Event Scripting

Events are the coolest way to utlize automation scripting, however the infrastructure for it is complex and pretty impenetrable for the uninitiated, so I wrote this article.

The idea of events is that Capture One will initiate scripts automatically and repeatedly when a particular event happens. This means you can develop and extend Capture One’s behaviour to be reactive to certain repetitive conditions. Examples might be:

  • As soon as an image is captured, process it.
  • When I scan this bar code, do a vLookup in Excel and give me all the data for the product
  • The events are usually only needed to be set once – which is great as it becomes a fire and forget type configuration.

    There are several “event” properties in Capture One (which once set) will react to specific processes.

    The current list of available events are:

    Barcode Scanned (v12.1 Enterprise only)
    Runs (a script) when a code scan is completed
    Example: turn the barcode into a capture folder

    Import Done (’21 14.0.0 onward)
    Runs (a script) after every Import event is completed

    Capture Done
    Runs (a script) after every Capture is taken over the tethered connection
    Example: automatically process the capture

    Batch Done
    Runs (a script) on completion of a batch of images (processing)
    Example: send an email to the retoucher when the job has finished processing to the server

    Processing Done
    Runs (a script) after every image in the batch queue completes
    Example: pipe the resulting single file to additional processing in ImageMagick

    Live view Done
    Runs (a script) when Live View is closed

    Live view will Close
    Runs (a script) when Live View is about to Close

    Live view became ready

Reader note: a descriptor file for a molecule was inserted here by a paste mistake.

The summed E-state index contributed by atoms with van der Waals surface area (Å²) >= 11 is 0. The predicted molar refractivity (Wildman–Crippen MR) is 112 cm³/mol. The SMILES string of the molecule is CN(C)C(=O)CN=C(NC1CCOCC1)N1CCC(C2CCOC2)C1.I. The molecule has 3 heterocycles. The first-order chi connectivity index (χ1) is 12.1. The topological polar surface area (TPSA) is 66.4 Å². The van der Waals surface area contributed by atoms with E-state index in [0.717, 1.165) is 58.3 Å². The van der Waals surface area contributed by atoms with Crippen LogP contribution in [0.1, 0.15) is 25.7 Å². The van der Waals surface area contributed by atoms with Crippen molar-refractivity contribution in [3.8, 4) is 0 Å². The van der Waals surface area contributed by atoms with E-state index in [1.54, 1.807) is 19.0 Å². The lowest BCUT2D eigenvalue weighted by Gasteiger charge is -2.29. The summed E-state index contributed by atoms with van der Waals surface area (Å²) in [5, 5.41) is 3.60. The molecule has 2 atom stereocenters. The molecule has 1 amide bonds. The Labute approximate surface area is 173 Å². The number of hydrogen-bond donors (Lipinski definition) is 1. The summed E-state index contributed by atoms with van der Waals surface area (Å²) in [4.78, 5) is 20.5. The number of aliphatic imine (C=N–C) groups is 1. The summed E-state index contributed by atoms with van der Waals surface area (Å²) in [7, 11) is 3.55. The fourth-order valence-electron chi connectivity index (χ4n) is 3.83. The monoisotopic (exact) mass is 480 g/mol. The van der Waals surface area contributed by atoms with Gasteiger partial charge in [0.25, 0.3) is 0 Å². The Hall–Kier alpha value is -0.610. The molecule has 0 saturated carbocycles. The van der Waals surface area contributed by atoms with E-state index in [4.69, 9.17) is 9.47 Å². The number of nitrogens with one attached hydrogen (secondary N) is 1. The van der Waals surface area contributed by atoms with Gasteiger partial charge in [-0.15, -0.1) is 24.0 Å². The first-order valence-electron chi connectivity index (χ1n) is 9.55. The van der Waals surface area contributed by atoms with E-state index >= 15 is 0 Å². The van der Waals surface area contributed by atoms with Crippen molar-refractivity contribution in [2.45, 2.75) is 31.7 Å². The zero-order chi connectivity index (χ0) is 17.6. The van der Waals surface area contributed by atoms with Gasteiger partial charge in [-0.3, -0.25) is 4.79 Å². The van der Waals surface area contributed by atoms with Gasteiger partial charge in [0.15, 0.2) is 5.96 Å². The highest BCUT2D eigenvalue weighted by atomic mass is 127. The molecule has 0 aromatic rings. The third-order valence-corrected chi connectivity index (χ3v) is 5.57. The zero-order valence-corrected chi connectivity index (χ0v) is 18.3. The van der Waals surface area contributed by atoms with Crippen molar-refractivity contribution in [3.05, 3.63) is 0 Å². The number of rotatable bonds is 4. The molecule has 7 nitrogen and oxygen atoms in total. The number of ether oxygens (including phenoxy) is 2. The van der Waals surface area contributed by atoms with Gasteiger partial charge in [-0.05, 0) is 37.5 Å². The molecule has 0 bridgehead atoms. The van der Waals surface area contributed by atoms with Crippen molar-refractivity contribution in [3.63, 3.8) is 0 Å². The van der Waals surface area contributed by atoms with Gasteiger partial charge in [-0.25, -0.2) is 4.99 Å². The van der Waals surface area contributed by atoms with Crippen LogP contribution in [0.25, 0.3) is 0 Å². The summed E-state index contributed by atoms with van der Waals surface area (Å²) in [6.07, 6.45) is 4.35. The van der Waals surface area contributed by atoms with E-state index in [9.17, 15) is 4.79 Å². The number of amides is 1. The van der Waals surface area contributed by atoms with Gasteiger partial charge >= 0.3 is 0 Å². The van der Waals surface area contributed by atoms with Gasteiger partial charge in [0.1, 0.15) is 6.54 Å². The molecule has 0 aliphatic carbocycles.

Runs (a script) when Live view has become ready

    How to use event scripts

    To configure these events, you actually need two scripts (there is no official way to do it in UI): a script which sets up the event property with the script to run (A), and the script that runs when called (B). The example below is for Barcode Scanned, but the principle is the same for all event properties.

    Fellow automation guru Emory Dunn has actually made a plugin for bypassing this step and setting scripts – kudos sir – this should really be in the application. Get it here!

    The workflow though without this for the user will then be something thus:

  • Run a setter script
  • Every time an happens, the script is invoked automatically
  • Setter

    This is an example script which “assigns” the script to the event property.

    In this example the setter script (A) is designed as a toggle, and is kept in the same directory as the event script (B). Doing it as a toggle, means you can run it once to turn on the behaviour, and again to turn it off. You can reuse this for all event types by just making sure you change the right event property and script name.

    Event script

    The next part is the event script (B) and is saved as myScanScript.scpt in the same directory you keep the setter script.

    Commercial application

    Should this be interesting, but you don’t want to make it yourself, I currently have two “event products” in the web-shop based on this technology, with commercial application:

    Process On Capture
    Auto Reset Batch Counter

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